Application to lift the PKK ban pending for six months

Six months ago, the PKK applied to the Federal Ministry of the Interior to have its ban on activities lifted. So far, there has not even been an acknowledgement of receipt. Lawyer Lukas Theune explains the procedure.

On 26 November 1993, the then Federal Minister of the Interior, Manfred Kanther, ordered a ban on the activities of the Kurdistan Workers' Party (Partiya Karkerên Kurdistan, PKK) in Germany. Last May, the PKK applied for the lifting of this ban, arguing that since 1993 the actual circumstances had changed to such an extent that the maintenance of the ban could no longer be justified. The PKK stated that it did not commit any criminal offences in Germany and thus did not pose a threat to internal security. The ideas and aims of the organisation have also changed since then, it said, while Turkey, on the other hand, has developed into a regime that tramples democratic principles underfoot.

Six months have passed since the application was filed by lawyers Lukas Theune and Peer Stolle. Dr Theune, a lawyer from Berlin, commented on the status of the proceedings to the daily newspaper Yeni Özgür Politika.

Six months have passed since your application to the Federal Ministry of the Interior to lift the PKK ban. Have you received any feedback on this so far? What is the basic procedure in this regard and what is your expectation?

The Federal Ministry of the Interior, to whom we submitted the application, sadly refuses to communicate with us, they have not even confirmed the receipt of the application yet. It is extremely questionable in terms of the rule of law that we are not even told who is responsible for processing the application and when a decision can be expected.

In an administrative procedure based on the rule of law, an authority has three months to respond to an application or at least to state that it needs longer and why. Our patience is running out. If we do not hear something from the BMI soon, we can file an action for failure to act.

At the time of your application, the spokesperson of the Ministry of the Interior had stated that "the application has been rejected". Has there been any statement from the government on this issue since then? How do you assess the government's action? And what dimension does this have for Turkey?

So far, as far as we know, there has been no official statement from the Ministry of the Interior or the federal government as a whole. A journalist asked on the day we submitted the application and received this answer. At that time, however, no one was able to read our application and the justification. The Federal Government's absolute refusal to deal with this issue is unworthy of a constitutional state. It is to be hoped that it will not be guided in this by the Turkish government.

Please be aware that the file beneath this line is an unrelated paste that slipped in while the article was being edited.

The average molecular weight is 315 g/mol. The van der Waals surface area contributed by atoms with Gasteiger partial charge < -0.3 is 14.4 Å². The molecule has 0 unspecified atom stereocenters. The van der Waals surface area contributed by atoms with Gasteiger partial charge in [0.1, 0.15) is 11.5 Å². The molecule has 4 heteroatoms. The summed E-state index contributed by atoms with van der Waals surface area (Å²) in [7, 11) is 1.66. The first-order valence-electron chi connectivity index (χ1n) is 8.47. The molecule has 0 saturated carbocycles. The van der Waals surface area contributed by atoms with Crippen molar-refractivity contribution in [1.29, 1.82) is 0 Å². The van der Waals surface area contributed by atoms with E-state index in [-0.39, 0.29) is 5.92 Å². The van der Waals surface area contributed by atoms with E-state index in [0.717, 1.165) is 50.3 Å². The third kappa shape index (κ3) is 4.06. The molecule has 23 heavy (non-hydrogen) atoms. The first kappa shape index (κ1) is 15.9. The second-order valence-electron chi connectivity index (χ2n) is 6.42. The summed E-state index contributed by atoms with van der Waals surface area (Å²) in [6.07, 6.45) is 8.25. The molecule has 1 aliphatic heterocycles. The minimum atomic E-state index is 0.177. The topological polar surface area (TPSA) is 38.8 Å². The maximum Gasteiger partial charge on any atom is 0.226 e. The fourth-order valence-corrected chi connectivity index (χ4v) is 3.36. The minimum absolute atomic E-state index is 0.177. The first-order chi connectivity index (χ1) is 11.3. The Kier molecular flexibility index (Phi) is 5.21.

When do you think there will be a response to this? How will you proceed in case of a negative answer?

We hope and assume that a reply will come this year. If the ministry rejects our application, we will, of course, take legal action.

Does the PKK ban have any basis in today's conditions? On what main arguments did you base your motion?

The PKK ban is outdated. The PKK does not endanger internal security and does not commit crimes in Germany. Nor does it violate the idea of international understanding. Rather, it is Turkey that is trampling on international law by using chemical weapons and targeted killings by drones. The ban no longer has any basis.

What picture has the ban painted so far? If it is lifted, to what change and development will it contribute?

The PKK ban is a self-confirming machine. The ban marginalises Kurds and deprives them of their rights. Especially in Germany, with our own history of National Socialism, it is particularly important not to appear to discriminate against minorities because of their political opinions.

The lifting of the ban will be a symbol for a new policy of togetherness, of inclusion of all groups in society, and thus also open up dialogue opportunities again overall.

The anniversary of the PKK ban is approaching. What would you like to say on this occasion about the ban in Germany and the insistence on not removing the PKK from the "list of terrorist organisations"? Would you like to take this opportunity to make an appeal to the authority to which you submitted your application?

First of all, there is nothing to add to the request we have made to the Ministry of the Interior. We can only appeal to the federal government not to disregard the proudly proclaimed principles of the rule of law once again just because Turkey otherwise threatens to block Sweden's and Finland's accession to NATO. The federal government should itself behave according to the rule of law.

What responsibility does the public bear for the results of this motion?

The political commitment to lifting the ban is invaluable. The end of the criminalisation of the Kurds in Germany is demanded by a multitude of initiatives, groups and individuals. All of them together should raise their voices now.